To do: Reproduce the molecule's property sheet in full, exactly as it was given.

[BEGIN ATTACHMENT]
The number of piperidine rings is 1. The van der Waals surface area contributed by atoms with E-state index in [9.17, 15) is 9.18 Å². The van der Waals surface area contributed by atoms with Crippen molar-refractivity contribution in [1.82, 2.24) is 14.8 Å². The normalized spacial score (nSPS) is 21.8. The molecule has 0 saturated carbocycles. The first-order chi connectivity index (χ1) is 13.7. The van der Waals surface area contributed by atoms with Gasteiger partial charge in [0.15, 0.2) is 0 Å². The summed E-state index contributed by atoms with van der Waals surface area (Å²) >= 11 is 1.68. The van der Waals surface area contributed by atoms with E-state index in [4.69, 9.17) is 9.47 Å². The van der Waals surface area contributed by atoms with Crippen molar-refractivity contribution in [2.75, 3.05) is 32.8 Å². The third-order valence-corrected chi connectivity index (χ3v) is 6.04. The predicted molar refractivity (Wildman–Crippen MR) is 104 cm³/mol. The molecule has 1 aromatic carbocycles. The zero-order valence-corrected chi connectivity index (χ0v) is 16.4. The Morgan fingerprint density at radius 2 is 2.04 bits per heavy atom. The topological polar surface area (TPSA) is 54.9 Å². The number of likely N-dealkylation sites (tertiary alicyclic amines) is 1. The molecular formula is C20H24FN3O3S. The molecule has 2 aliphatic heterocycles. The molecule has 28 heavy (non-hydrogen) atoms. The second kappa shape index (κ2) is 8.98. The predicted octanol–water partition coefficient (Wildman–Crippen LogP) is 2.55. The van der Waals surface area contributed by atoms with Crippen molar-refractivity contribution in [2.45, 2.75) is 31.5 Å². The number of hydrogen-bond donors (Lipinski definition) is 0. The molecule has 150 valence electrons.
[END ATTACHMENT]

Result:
The number of piperidine rings is 1. The van der Waals surface area contributed by atoms with E-state index in [9.17, 15) is 9.18 Å². The van der Waals surface area contributed by atoms with Crippen molar-refractivity contribution in [1.82, 2.24) is 14.8 Å². The normalized spacial score (nSPS) is 21.8. The molecule has 0 saturated carbocycles. The first-order chi connectivity index (χ1) is 13.7. The van der Waals surface area contributed by atoms with Gasteiger partial charge in [0.15, 0.2) is 0 Å². The summed E-state index contributed by atoms with van der Waals surface area (Å²) >= 11 is 1.68. The van der Waals surface area contributed by atoms with E-state index in [4.69, 9.17) is 9.47 Å². The van der Waals surface area contributed by atoms with Crippen molar-refractivity contribution in [2.75, 3.05) is 32.8 Å². The third-order valence-corrected chi connectivity index (χ3v) is 6.04. The predicted molar refractivity (Wildman–Crippen MR) is 104 cm³/mol. The molecule has 1 aromatic carbocycles. The zero-order valence-corrected chi connectivity index (χ0v) is 16.4. The Morgan fingerprint density at radius 2 is 2.04 bits per heavy atom. The topological polar surface area (TPSA) is 54.9 Å². The number of likely N-dealkylation sites (tertiary alicyclic amines) is 1. The molecular formula is C20H24FN3O3S. The molecule has 2 aliphatic heterocycles. The molecule has 28 heavy (non-hydrogen) atoms. The second kappa shape index (κ2) is 8.98. The predicted octanol–water partition coefficient (Wildman–Crippen LogP) is 2.55. The van der Waals surface area contributed by atoms with Crippen molar-refractivity contribution in [2.45, 2.75) is 31.5 Å². The number of hydrogen-bond donors (Lipinski definition) is 0. The molecule has 150 valence electrons.